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Hopkins workers reject pact, begin strike

Service and maintenance workers at Johns Hopkins Hospital began a three-day strike Wednesday at 6 a.m. to protest what their labor union called “poverty wages at America’s No. 1 hospital.”

After the workers voted Tuesday to reject a contract Hopkins proposed on Monday, union representatives and hospital officials negotiated through the night in the hopes of averting the strike.

Those eleventh hour talks proved futile — union spokesman Jim McNeill said the hospital came back with a “very weak” counter-offer that the workers could not accept.

Most of the 2,000 workers represented by 1199SEIU United Healthcare Workers East voted throughout the day Tuesday on an offer by Hopkins that would raise wages by a maximum of 1.75 percent per year.

The bargaining committee wanted Hopkins to make “significant” changes to that proposal during the talks — which lasted until about midnight. If that didn’t happen, the workers said they would follow through with their previously planned strike.

Hopkins’ final offer was only a slight departure from its prior offer. The largest annual wage offered to some employees with years of experience would be 2 percent.

The strike began at 6 a.m. Wednesday on the hospital’s Baltimore campus and is scheduled to end Friday at 6 p.m.

Earlier Tuesday, McNeill said the workers’ bargaining committee recommended a “no” vote on the hospital’s proposal, and that he expected it will be rejected.

“We really want to settle this at the table,” McNeill said. “People are proud to work at Hopkins. They [didn’t] want to strike, but they feel they have to stand up for their families and for Baltimore. … And people seem really disappointed in [Hopkins’] proposal.”

Hopkins spokeswoman Kim Hoppe declined to comment Tuesday on specifics but reiterated a statement made last week, saying that officials were “working to reach a settlement that’s fair to everyone and reflects financial responsibility on the part of the hospital.”

Hoppe said the employees in the bargaining unit represent about 10 percent of Hopkins’ overall workforce.

“We want to assure our patients and their families that we are conducting business as usual at the Johns Hopkins Hospital,” she said. “In the event of a strike, we have contingency staffing plans in place to assure no disruptions to our patients and their families.”

The strike is the latest development in a contract dispute between the Baltimore hospital and the union. The most recent labor contract expired March 31, and negotiations have been ongoing for the past month.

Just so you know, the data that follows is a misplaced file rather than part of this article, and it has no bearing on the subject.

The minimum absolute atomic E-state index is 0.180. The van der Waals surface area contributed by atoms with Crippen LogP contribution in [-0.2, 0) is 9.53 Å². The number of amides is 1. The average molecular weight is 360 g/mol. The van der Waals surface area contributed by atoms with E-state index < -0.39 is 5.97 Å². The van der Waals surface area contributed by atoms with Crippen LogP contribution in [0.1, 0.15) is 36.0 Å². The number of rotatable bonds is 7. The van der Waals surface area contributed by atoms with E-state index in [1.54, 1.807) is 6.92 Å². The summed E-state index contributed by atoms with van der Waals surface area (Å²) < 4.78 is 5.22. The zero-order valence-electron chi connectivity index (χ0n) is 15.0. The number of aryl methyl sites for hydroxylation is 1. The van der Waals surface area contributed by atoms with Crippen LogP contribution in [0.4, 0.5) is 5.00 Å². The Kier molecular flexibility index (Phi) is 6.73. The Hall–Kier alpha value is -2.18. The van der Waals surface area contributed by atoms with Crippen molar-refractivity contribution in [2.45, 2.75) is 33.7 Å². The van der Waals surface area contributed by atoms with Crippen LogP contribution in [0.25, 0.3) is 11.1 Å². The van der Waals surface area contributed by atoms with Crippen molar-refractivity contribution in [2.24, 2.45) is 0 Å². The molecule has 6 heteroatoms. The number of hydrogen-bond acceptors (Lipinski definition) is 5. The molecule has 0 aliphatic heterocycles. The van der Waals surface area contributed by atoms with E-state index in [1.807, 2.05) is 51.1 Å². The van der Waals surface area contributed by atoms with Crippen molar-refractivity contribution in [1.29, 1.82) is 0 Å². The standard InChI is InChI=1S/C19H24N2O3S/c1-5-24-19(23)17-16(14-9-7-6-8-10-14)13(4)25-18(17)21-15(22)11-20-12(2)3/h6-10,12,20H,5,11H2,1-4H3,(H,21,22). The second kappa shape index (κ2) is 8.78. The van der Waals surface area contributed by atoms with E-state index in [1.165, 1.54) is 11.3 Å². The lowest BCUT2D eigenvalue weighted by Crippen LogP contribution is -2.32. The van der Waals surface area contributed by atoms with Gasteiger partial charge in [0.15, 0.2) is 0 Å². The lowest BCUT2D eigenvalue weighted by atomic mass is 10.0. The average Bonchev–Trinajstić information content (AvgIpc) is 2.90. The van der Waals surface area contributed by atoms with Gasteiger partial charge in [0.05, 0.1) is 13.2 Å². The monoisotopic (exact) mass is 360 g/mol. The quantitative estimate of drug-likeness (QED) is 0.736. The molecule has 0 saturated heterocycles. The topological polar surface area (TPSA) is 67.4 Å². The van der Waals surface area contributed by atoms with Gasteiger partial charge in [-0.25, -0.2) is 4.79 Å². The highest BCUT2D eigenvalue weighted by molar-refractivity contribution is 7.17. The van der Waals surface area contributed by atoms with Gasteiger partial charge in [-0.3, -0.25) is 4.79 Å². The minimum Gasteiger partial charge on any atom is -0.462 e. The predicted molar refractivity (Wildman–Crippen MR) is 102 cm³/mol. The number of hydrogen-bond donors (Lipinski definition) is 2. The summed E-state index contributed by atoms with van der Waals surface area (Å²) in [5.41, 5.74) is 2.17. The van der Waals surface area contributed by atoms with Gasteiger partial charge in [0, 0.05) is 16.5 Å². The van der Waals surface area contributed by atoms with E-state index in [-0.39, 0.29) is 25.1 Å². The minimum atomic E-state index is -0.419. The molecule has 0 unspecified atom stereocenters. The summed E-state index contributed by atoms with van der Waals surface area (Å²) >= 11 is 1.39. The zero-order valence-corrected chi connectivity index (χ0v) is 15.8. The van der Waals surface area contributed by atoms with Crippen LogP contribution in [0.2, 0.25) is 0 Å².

Officials with 1199SEIU contend that the 2,000 workers are paid so poorly that some rely on food stamps and Medicaid to make ends meet. The starting salary for some workers is $10.71 per hour, although employees in other positions make $27.88 per hour.

The union is seeking to establish a minimum wage of $15 per hour for workers with at least 15 years of experience, to take effect within the first year of a four-year contract. They also want all workers’ pay to reach $14 an hour by the fourth year.

Hopkins’ most recent proposal fell short of those targets.

In the first year of the proposed contract, the starting salary for workers with at least 15 years of experience would increase to $13 an hour. McNeill estimated about 20 percent of the workers have that much experience.

The starting salary for workers with one year of experience would reach $12.25 an hour, by the year 2018.

“That’s just not a dramatic improvement for these workers,” McNeill said of the starting rates.

The hospital’s proposed contract would also establish a 1.25 percent increase to all starting wage rates. That hike would rise to 1.5 percent in year three. In years four and five, a 1.75 percent increase would go into effect.

“It’s really disappointing for people who are making so little that they have to be on food stamps, to only be offered 1.75 percent after five years,” McNeill said.

McNeill said the hospital has been “making extremely tiny moves” throughout negotiations.

“We’ve made a lot of compromise already,” he said. “We initially had the idea of getting $15 an hour for everyone, so scaling [our proposal] back to ask that only people with 15 years of experience get $15 an hour, that’s a significant compromise on our part. And I think it’s really time for [Hopkins] to move.”